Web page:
• Firefly ruthlessly subverts this in the pilot episode, where Mal delivers a quick, rousing speech to his troops, only to have one of them clam up in terror, another get killed while trying to call in air support, and at the end of the entire scene, the Allaince coming in to obliterate the entire Independent army, utterly crushing both the Browncoats and Mal's spirit.
    • Worse, it's not The Alliance that they see, it's the The Cavalry and air support retreating. Given that Mal had just described the incoming ships as "Angels of the Lord" coming to aid because God was on their side...
  • Peter gives one to his fellow mutants superhumans "people with abilities" when they're being pursued by the government in the Heroes episode "Trust and Blood."
  • Brutally subverted in the season 5 premiere of Supernatural. Dean delivers a rousing-yet-typically-Dean speech to Sam and Bobby about how, in this apocalyptic and collateral damage-heavy war between Lucifer and the angels, they're gonna win the war for humanity... only, once Bobby is out of earshot, Dean admits to Sam that he was just talking shit to keep Bobby's spirits up, and they don't have a chance in hell of winning.
  • On The Daily Show John Oliver cuts off Jon Stewart's mockery of a British politican using public funds to clean his moat to deliver a grand speech about the pride the British take in their moats, no matter how they're funded. A lampshade is properly hung:

Jon Stewart: You're going Richard II on us?
John Oliver: F--k yeah, strap in!

  • Abby likes to deliver these on Survivors, especially when her groups cohesion is hanging by a shred.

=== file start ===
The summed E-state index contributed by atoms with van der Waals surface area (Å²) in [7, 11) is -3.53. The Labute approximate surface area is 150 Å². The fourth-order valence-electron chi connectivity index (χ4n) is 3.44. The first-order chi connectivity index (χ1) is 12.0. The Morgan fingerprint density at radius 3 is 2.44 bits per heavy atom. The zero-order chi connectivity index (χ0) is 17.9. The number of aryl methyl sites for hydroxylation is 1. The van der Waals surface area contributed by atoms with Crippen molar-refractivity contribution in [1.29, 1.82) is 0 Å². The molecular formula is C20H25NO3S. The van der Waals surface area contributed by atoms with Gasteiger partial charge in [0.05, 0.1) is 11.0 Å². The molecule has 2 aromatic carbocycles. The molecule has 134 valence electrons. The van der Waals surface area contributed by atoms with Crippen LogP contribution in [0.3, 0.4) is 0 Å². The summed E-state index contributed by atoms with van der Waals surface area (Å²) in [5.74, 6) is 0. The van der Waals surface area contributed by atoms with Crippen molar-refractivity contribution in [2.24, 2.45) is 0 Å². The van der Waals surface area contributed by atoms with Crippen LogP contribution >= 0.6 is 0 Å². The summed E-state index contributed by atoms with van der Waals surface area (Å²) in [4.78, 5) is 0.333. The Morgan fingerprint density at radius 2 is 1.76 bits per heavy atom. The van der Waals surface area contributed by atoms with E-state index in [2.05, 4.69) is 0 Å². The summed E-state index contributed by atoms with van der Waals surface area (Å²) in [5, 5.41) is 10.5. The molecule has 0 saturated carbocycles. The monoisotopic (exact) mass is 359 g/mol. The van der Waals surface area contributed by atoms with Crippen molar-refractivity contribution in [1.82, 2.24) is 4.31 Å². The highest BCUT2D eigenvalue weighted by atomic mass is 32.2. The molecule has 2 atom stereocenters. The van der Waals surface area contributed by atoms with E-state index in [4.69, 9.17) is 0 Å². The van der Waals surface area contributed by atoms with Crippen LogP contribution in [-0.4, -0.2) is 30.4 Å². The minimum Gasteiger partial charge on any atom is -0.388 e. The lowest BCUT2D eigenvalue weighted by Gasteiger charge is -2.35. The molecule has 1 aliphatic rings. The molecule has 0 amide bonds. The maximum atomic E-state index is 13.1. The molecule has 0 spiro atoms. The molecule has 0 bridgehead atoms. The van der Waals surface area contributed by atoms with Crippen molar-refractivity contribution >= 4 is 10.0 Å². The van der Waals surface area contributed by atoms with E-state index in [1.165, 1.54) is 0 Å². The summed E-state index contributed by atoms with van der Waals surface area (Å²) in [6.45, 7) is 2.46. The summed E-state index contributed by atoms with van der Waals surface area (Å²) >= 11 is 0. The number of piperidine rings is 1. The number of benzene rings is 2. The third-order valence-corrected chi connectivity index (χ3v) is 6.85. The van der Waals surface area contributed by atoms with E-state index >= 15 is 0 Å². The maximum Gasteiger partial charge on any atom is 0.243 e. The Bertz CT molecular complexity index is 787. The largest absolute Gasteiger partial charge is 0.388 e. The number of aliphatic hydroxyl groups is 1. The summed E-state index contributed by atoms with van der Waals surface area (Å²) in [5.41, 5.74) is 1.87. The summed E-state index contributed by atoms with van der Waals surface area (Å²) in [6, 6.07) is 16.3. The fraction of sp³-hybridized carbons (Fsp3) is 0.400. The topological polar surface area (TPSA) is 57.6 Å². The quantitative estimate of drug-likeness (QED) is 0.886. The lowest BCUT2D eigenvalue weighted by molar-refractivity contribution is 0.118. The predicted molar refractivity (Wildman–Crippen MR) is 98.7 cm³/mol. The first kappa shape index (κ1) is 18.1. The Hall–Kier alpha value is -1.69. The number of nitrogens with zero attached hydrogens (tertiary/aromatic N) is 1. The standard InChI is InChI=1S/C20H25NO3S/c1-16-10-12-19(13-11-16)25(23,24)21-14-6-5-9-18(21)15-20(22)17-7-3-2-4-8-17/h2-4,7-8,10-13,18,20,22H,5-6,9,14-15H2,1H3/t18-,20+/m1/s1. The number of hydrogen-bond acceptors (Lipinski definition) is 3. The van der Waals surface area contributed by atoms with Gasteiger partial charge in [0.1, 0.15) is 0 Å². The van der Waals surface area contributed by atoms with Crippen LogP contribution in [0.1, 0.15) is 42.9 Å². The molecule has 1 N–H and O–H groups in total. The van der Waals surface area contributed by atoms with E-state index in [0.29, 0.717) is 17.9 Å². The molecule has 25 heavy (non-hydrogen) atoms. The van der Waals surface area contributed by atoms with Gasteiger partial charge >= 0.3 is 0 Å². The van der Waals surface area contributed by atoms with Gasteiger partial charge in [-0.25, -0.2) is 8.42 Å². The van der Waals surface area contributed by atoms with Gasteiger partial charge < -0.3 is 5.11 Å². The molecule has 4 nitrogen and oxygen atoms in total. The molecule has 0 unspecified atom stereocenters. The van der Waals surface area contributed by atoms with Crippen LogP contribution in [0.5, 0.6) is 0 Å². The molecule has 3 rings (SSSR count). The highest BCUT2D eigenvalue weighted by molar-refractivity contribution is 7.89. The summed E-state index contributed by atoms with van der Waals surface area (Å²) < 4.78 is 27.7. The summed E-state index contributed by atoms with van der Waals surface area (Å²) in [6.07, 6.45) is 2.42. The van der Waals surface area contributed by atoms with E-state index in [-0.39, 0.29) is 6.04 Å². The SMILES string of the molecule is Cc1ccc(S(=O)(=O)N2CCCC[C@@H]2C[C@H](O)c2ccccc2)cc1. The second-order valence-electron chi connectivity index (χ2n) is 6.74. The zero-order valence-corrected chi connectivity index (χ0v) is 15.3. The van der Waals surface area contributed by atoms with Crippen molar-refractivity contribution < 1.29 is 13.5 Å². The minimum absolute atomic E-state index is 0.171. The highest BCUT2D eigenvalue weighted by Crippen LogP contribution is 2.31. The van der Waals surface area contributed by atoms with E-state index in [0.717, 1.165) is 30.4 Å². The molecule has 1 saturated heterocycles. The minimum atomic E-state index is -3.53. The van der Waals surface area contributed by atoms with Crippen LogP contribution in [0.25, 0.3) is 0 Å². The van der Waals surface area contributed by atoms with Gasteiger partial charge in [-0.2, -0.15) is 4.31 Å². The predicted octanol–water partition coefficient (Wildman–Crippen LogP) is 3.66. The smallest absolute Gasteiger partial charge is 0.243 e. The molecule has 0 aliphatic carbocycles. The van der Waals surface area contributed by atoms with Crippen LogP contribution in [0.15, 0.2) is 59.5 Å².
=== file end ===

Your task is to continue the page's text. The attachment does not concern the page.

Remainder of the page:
• In Merlin, Arthur, being the future King Arthur, occasionly gets to do a Rousing Speech. The first example of this is to the villagers in The Moment of Truth, and the best so far has to be the one he gives to the soon-to-be Knights of the Round Table in The Coming of Arthur, part two.
  • Robin Hood loves doing that, some of which are also episode titles, such as "Will You Tolerate This?" and "We Are Robin Hood".
  • On Community when something needs to get done, Jeff usually relies on one of these to rally the study group.
  • Stargate SG-1 has a notable subversion of this trope in "The Serpent's Lair":

O'Neill: I suppose now is the time for me to say something profound. [pauses] Nothing comes to mind. Let's do it.

  • What happens when one person writes the Rousing Speech, and somebody else ends up reading it out (from The Legend of Dick and Dom)

Prince Dick:Be brave, Blah Blah Blah, never take our freedom, blah blah blah, two lemons, a pint of milk and some loo roll, blah blah blah, zero chance of success- don't read that bit out, blah blah blah, good luck. Let's go!
Audience: Yaaaay!


  • The Robert Burns song Scots Wha Hae is written as a fictional Rousing Speech given by Robert the Bruce before the Battle Of Bannockburn. It also acts as a rousing speech for the radicals and Scottish nationalists of Burns' day, invoking (arguably anachronistic) ideas of liberty and national self-determination.
    • The song, particularly the opening lines, are referenced in Bruce's very brief speech at Bannockburn during the final scene of Braveheart.